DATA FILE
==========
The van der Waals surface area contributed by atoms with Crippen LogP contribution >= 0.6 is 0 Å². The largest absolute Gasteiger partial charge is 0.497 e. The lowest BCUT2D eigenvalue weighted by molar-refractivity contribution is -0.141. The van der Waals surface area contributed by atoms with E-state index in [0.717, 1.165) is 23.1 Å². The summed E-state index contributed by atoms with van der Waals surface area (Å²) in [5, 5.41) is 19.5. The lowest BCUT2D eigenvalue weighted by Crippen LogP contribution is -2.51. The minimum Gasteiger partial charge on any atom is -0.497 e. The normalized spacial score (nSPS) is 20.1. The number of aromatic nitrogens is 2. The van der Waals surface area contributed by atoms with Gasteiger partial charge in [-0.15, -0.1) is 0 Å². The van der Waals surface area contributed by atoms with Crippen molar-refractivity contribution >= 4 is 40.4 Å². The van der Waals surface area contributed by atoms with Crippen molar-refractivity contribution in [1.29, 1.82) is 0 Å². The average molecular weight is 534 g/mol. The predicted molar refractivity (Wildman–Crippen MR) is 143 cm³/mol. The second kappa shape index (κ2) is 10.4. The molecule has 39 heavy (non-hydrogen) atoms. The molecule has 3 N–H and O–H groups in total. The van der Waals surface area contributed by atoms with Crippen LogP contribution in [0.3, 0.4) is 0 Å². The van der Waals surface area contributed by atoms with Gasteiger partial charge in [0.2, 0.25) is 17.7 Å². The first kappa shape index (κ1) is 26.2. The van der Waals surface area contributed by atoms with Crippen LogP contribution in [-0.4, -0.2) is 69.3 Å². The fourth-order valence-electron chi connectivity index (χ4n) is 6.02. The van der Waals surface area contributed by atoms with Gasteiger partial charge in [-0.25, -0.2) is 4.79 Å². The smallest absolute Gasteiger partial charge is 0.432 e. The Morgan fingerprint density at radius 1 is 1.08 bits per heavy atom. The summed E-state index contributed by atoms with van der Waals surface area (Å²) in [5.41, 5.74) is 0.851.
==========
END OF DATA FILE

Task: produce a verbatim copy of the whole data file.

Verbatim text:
The van der Waals surface area contributed by atoms with Crippen LogP contribution >= 0.6 is 0 Å². The largest absolute Gasteiger partial charge is 0.497 e. The lowest BCUT2D eigenvalue weighted by molar-refractivity contribution is -0.141. The van der Waals surface area contributed by atoms with E-state index in [0.717, 1.165) is 23.1 Å². The summed E-state index contributed by atoms with van der Waals surface area (Å²) in [5, 5.41) is 19.5. The lowest BCUT2D eigenvalue weighted by Crippen LogP contribution is -2.51. The minimum Gasteiger partial charge on any atom is -0.497 e. The normalized spacial score (nSPS) is 20.1. The number of aromatic nitrogens is 2. The van der Waals surface area contributed by atoms with Gasteiger partial charge in [-0.15, -0.1) is 0 Å². The van der Waals surface area contributed by atoms with Crippen molar-refractivity contribution >= 4 is 40.4 Å². The van der Waals surface area contributed by atoms with Crippen molar-refractivity contribution in [1.29, 1.82) is 0 Å². The average molecular weight is 534 g/mol. The predicted molar refractivity (Wildman–Crippen MR) is 143 cm³/mol. The second kappa shape index (κ2) is 10.4. The molecule has 39 heavy (non-hydrogen) atoms. The molecule has 3 N–H and O–H groups in total. The van der Waals surface area contributed by atoms with Crippen LogP contribution in [0.3, 0.4) is 0 Å². The van der Waals surface area contributed by atoms with Gasteiger partial charge in [0.2, 0.25) is 17.7 Å². The first kappa shape index (κ1) is 26.2. The van der Waals surface area contributed by atoms with Crippen LogP contribution in [-0.4, -0.2) is 69.3 Å². The fourth-order valence-electron chi connectivity index (χ4n) is 6.02. The van der Waals surface area contributed by atoms with Gasteiger partial charge in [-0.25, -0.2) is 4.79 Å². The smallest absolute Gasteiger partial charge is 0.432 e. The Morgan fingerprint density at radius 1 is 1.08 bits per heavy atom. The summed E-state index contributed by atoms with van der Waals surface area (Å²) in [5.41, 5.74) is 0.851.